(c) While boats are passing a continuing obstruction, if a boat that was clear astern and required to keep clear becomes overlapped between the other boat and the obstruction and, at the moment the overlap begins, there is not room for her to pass between them, (1) she is not entitled to room under rule 19.2(b), and (2) while the boats remain overlapped, she shall keep clear and rules 10 and 11 do not apply.
Taking those 1 by 1, assuming that Jimmy had been racing.
19.2 (a) Once they became overlapped the other boat was the leeward boat, and thus the ROW boat, so they choose which side of the obstruction to pass. Obviously in this situation there is only one choice, so it's basically irrelevant to this case.
19.2 (b) Jimmy was the outside boat in this situation, and since they sailed up alongside him from clear astern, then clearly Jimmy was able to keep clear from the moment the obstruction began. However, this is actually irrelevant, since Jimmy was also the windward boat and would have had to keep clear of the other boat under rule 11, again assuming he was able to from the moment the overlap began, which since there was no collision as they became overlapped and sailed up alongside him he clearly was.
19.2 (c) If Jimmy had been racing, then from what he has said, at the time the overtaking boat became overlapped there was room for him to sail between Jimmy and the bank, as he did that for some time, nearly overtaking Jimmy. So "At the moment the overlap began" there was room for him to pass between them. This rule does not require there to be room for you to overtake the other boat on the current course, it just requires that at the time you shove your bow in there you fit in the gap in that instant. Think of it this way - if Jimmy had stopped dead at the moment they came overlapped, could they have sailed between Jimmy and the bank. Clearly yes, so they had the right to go in there. What you cannot do is shove your bow into a gap that it does not fit into and then expect the other boat to instantly get out of the way.

Once they are there legitimately, then rule 20 (haling for room to tack) unquestionably applies.

So in my view, had Jimmy been racing, then the other boat's actions were within the racing rules of sailing, regardless of whether or not they were wise. They didn't put themselves in a gap that they couldn't initially fit through, then when they ran out of water they hailed for room to tack.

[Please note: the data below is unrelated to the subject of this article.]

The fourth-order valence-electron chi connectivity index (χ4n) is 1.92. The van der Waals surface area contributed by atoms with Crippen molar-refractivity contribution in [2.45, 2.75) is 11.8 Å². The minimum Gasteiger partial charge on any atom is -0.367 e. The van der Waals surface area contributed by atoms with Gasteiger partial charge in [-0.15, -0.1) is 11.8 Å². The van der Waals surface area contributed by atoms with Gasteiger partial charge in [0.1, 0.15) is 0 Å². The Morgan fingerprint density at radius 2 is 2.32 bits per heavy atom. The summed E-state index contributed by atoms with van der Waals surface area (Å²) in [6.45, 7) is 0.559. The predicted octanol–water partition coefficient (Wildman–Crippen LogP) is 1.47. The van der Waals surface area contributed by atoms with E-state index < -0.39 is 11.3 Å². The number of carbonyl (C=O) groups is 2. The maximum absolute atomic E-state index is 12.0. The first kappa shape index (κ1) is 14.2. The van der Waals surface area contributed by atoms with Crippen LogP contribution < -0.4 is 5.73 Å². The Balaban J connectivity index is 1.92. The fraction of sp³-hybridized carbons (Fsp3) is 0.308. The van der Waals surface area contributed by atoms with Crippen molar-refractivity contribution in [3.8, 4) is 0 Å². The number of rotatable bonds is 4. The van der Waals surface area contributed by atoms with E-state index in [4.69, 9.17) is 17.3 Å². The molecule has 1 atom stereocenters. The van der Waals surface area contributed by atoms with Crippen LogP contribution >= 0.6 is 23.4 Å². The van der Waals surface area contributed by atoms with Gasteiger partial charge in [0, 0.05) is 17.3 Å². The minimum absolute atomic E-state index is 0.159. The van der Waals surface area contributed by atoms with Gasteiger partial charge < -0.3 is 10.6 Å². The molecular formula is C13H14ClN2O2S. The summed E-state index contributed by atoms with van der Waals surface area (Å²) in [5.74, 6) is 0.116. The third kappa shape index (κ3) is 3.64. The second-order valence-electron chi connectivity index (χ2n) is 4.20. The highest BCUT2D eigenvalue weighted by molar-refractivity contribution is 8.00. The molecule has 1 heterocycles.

Since Jimmy was not racing however, then these rules do not apply. Without being on the spot it's very hard to say whether they definitely shouldn't have gone between Jimmy and the bank, but once there they had no "right" to ask Jimmy to get out of the way. And could have no complaint if he chose to ignore their pleas. Wouldn't overly blame someone for asking politely in that situation, provided they were able to accept a "no".
 

zoidberg

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Quite a number of years ago, I was crewing the ICC's 103' Edwardian schooner, sailing along Plymouth Hoe about 100 yards off. The lady skipper 'H' was helming, when a 40' netting-deck fast racing catamaran charged close across our wake, inshore, then tacked.....

.....and just about stopped.

I knew the boat and its crew, and knew it would take off like a rocket once the big battened mainsail filled.... which it did! Aimed directly now at our port side, the cat's very long bowsprit threatened to spear any of our inexperienced crew it encountered.

The only thing to do was yell "Get down!" in the traditional sergeant-major's voice, before the long pole lanced across our deck.... The lightweight cat's hulls banged hard into 'Hoshi's side, then the 'kooking fat' scraped down our side and was left behind.

I've no idea if the cat was racing, but I understand they had a change of crew....


'Hoshi', on the left.....

 

TLouth7

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Once they are there legitimately, then rule 20 (haling for room to tack) unquestionably applies.

So in my view, had Jimmy been racing, then the other boat's actions were within the racing rules of sailing, regardless of whether or not they were wise. They didn't put themselves in a gap that they couldn't initially fit through, then when they ran out of water they hailed for room to tack.
I agree with your analysis with one caveat: it is not clear that the racer ran out of water and so needed to tack. If they were merely stuck in a bad position but free to continue sailing along the contour then I believe they have no right to force Jimmy (in the hypothetical where Jimmy is also racing) to let them tack out of there.